No Jobs Report? Big Deal.

A shut down government isn't releasing jobs figures, but don't worry - the job market is still stagnant.

Jobless benefits claims dipped to their lowest levels since 2006 due to computing glitches that caused two states to underreport their filings.
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Thanks to a partial government shutdown, the Labor Department is not releasing the September jobs report originally scheduled for Friday, leaving Wall Street, the Federal Reserve, and journalists without fresh information on whether the job market is still continuing its long, tepid slog out of recession-era lows.

But information from other government agencies, economists, and private firms provides some insight: Yes. Yes, the slog continues. There is no shortage of data out there to give some clues about what the job report would have shown this month. Data from some of the highest-profile alternative sources of job information indicate that job creation continued and may have even accelerated last month...but only slightly. Below is a rundown of what we do know about September's job market.

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Consensus Views: First off are economists' consensus views on what the jobs report was going to say. According to Bloomberg's estimates, analysts there thought payrolls would show 184,000 new jobs in September, a moderate rise from August's 169,000.

The people behind these estimates can come remarkably close – Bloomberg's consensus estimate was off by only 6,000 on August's figure. But swings can be much wider – consensus views were at 195,000 in June, compared to the 172,000 that the BLS's revised figures for that month show. Still, analysts clearly see September being a modest improvement.

Verdict: Slight improvement

Jobless Claims: The government released new unemployment insurance claims figures on Thursday, and the latest estimate showed that jobless claims held steady last week, jumping by only 1,000 to 308,000.

Though the figure did not improve last week, jobless claims have come down considerably since August, when they hung between 320,00 and 340,000. In September, they stayed between 294,000 and 310,000.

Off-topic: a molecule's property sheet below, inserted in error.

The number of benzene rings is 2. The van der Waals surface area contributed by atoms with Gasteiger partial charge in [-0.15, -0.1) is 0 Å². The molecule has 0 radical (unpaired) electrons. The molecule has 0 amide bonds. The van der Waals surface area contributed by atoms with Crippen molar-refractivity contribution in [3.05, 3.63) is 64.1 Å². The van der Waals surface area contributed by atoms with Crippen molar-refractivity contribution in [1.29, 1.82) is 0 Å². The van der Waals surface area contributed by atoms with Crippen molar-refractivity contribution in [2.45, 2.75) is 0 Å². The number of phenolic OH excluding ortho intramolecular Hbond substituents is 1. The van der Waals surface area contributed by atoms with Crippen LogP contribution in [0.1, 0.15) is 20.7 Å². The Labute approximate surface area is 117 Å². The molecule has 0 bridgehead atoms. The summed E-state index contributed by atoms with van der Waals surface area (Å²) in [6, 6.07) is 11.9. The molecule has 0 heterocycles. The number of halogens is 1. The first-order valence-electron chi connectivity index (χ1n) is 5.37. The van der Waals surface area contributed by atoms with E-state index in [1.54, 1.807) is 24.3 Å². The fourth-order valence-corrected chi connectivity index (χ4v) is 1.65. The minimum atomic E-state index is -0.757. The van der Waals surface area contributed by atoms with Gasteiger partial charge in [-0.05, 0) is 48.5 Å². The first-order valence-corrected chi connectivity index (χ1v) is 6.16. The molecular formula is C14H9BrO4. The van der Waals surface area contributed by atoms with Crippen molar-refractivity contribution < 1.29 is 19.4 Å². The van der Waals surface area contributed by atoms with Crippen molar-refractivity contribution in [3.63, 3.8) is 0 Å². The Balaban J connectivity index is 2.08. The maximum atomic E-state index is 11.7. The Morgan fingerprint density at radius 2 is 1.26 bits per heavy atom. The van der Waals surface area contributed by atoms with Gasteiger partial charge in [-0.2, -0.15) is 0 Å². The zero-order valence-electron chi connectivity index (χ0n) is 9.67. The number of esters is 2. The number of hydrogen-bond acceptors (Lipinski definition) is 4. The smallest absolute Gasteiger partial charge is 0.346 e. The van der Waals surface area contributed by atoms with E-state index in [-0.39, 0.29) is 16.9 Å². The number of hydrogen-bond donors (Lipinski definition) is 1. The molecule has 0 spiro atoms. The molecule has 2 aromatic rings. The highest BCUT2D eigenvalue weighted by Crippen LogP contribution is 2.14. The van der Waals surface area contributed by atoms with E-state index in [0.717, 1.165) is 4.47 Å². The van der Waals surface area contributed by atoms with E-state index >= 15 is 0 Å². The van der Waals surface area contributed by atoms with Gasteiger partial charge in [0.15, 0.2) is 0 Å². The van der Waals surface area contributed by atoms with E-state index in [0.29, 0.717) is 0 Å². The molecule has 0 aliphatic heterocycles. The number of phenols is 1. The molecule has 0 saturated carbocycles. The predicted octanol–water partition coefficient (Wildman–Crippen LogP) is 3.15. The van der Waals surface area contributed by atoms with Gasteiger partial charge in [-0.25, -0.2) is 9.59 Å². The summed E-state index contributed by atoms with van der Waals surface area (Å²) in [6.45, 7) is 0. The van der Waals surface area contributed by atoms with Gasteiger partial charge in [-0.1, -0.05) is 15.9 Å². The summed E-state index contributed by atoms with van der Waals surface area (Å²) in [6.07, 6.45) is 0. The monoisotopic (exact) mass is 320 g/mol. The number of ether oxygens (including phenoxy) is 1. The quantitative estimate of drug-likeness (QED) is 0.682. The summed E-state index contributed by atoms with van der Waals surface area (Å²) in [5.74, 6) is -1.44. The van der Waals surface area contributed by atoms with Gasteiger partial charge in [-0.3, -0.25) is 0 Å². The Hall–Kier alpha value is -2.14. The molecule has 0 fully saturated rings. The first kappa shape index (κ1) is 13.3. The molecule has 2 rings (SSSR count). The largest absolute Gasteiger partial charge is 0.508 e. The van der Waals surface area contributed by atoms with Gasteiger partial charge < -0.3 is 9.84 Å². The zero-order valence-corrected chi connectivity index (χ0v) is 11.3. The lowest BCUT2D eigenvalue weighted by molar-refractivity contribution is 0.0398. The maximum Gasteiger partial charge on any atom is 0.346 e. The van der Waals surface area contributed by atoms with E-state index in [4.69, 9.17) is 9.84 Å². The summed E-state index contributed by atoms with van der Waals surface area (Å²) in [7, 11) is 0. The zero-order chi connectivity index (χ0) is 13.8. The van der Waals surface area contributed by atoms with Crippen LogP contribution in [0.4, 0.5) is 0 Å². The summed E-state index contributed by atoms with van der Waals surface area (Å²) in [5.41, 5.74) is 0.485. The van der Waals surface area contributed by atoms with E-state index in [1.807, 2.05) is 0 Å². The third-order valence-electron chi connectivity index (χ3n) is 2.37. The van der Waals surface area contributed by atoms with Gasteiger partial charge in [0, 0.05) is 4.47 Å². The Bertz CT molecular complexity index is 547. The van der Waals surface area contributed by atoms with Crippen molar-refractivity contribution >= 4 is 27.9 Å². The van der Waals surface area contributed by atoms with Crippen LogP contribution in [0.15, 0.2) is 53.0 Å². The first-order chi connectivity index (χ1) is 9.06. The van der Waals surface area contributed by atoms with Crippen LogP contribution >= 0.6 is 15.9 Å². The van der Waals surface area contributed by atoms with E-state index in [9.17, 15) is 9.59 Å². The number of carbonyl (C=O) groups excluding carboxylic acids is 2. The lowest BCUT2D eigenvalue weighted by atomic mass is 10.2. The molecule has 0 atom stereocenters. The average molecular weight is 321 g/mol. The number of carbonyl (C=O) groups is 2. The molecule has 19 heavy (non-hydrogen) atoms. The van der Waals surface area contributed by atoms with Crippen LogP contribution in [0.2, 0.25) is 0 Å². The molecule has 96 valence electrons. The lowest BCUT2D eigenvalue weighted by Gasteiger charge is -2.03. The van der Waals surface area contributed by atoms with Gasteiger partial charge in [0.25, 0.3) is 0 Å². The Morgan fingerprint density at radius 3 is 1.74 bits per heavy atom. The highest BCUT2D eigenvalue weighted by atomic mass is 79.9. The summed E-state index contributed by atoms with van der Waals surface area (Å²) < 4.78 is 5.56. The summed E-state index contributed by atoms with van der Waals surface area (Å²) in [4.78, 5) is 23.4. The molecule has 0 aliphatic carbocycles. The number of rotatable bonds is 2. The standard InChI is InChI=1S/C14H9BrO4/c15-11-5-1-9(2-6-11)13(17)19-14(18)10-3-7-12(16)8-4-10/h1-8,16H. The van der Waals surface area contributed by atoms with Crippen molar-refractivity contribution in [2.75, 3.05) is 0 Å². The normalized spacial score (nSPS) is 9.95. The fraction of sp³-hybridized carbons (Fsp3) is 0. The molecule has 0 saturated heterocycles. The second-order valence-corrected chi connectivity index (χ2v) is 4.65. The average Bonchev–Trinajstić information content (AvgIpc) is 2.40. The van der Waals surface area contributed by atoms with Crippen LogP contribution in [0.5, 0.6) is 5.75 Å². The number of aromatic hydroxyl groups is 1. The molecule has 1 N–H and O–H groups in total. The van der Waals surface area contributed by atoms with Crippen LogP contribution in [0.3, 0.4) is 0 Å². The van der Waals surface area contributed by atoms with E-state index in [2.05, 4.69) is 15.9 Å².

Of course, jobless claims figures are noisy, meaning that they tend to jump around a lot, but that kind of sustained improvement suggests things got better last month.

Verdict: Improvement

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ADP: The payroll processing firm releases its monthly job estimate days before the government's jobs report, a tactic that helps it get widespread attention as Wall Street and the media wait impatiently for the government's figures. This month, ADP predicted there would be 166,000 new private-sector jobs in September, a slight bump from the government's private-sector count of 152,000 in August and ADP's 159,000.

Though ADP's figures tend to track closely with government figures over time, they have been known to be off at times, sometimes wildly so. And many have pointed out that the report simply extrapolates from old data instead of incorporating new information. As University of Michigan economist Justin Wolfers – a perennial ADP naysayer – tweeted on Thursday, "If you believe that the ADP report is a substitute for the payrolls report, you deserve to be deeply misled."

Verdict: Slight improvement (if you're not a naysayer)

Challenger, Gray & Christmas: The outplacement firm reported this week that employers planned to cut around 40,300 workers in September, a 20-percent drop from August's six-month high of nearly 50,500. That's a definite improvement, though it's important to remember that the numbers only show employers' plans to fire, not hire, meaning they don't tell the full story. Still, it's a sizable month-to-month change.

Verdict: Improvement

Gallup: The polling firm says that September's seasonally adjusted jobless rate was 7.9 percent. If the government's September unemployment rate came in at 7.9 percent, economists and investors would go into a blind panic – the Labor Department's jobless rate was at 7.3 percent in August 2013 and shows no signs of jumping 0.6 points.

But Gallup's September estimate is also down from the 8.6 percent the firm counted in August, meaning that it's possible the government's estimate would fall as well. Then again, like jobless claims data, Gallup's unemployment figure jumps widely from month to month, making any single month-to-month change that much more meaningless.